Hydrogen, given sufficient time, turns into people.
It is an amazing statement if you think about it. A collection of simple atoms swirling around in the early universe, combined with the ordinary laws of nature like gravity, created human beings living here on planet earth over the course of billions of years.
Planetary Resources, founded by Peter Diamandis and Eric Anderson, aims to pave the way to humanity mining asteroids for vast wealth… as the B612 Foundation hopes to detect and track asteroids that threaten civilization’s survival… a real case of synergy of purpose. (I’ve been helping both.)
This article examines the risks posed by “unknown unknowns,” which I call monsters. It then introduces a taxonomy of the unknowable, and argues that one category of this taxonomy in particular should lead us to inflate our prior probability estimates of annihilation, whatever they happen to be. The lesson here is ultimately the same as the Doomsday Argument, except the reasoning is far more robust.
Just a short while, a researcher by the name of Safa Motesharri came out with an article that got some support from NASA. NASA at least put some money in that study, and it caught on in the media that the story was an officially NASA sanctioned, supported or otherwise prominent study. It isn't but that does not make the conclusions in the study any more relevant.
A senior American spy chief has released his assessment of the most troubling threats facing the US — a list that includes terrorism, hackers, WMD proliferation, pandemics, extreme weather events — and the militarization of space.
As much as I respect Pres. Obama’s senior advisor on science and technology, John Holdren, on his work in fighting against climate change, I’ve come to find out that his political beliefs are almost interrelated with that of Maoist-Third-Worldism (an extremist Leftist ideology).
Geoengineering has an image problem. Some proposed geoengineering projects, such as space mirrors or cloud seeding, seem like they come from the pages of a science fiction novel. Those who propose these projects are treated with belittling rhetoric. Other projects face a different type of imaging problem; the project’s proponents are accused of having vague or unspecified goals and timelines. Such projects are summarily dismissed as being idealistic, out of touch or nebulous.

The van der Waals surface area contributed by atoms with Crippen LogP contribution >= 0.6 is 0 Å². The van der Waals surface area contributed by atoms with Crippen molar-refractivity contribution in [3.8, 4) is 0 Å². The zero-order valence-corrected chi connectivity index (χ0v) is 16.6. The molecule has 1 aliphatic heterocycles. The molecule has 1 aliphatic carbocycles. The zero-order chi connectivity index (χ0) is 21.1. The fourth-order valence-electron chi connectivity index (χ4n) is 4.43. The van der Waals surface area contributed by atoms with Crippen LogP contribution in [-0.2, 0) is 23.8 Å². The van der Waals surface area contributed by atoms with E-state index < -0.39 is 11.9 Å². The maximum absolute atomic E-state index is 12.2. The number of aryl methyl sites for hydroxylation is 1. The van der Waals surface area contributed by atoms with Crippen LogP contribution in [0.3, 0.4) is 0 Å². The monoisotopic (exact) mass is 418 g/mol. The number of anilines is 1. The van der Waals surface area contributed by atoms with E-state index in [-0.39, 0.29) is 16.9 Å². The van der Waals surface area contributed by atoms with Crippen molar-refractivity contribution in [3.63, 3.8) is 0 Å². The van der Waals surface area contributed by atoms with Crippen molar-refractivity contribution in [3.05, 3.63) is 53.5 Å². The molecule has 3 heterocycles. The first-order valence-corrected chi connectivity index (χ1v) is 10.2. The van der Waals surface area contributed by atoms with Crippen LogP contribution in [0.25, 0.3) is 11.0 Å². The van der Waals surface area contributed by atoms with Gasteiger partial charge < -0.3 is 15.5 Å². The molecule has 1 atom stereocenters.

Asteroid mining memes have been around for decades. Recently, they molted out of their shell of science fiction into talk of technical feasibility. The rub about asteroid mining is that it’s actually a great idea worth your support because asteroid mining is a lie. This article will delve into the cynical underside of a big ‘sell’ only to enlighten you about why futurists everywhere should embrace farcical solicitations when the underlying story supports a practical and necessary futuristic pursuit;Deflecting Earthbound Asteroids.
Yesterday morning I was diverted to serve a stint as astronomy pundit - on BBC - regarding or planet's double encounter with asteroids. Wow. As one asteroid about 50 meters across zipped by earth, closer even than our communication satellites, another (probably just ten meters in size) gave up more energy than an atomic bomb … gradually, thank heavens, but right over a city in the Russian Urals… briefly outshining the sun and shattering hundreds of windows. My job on-air was to reassure that there would be no dangerous radiation… that in fact, bolides like this one seem to strike our planet once or twice a decade or so, but always till now over open ocean or deserts or countryside. (In the 1970s one such event, off Japan, almost triggered a rise in DEFCON alert level at the US NORAD!)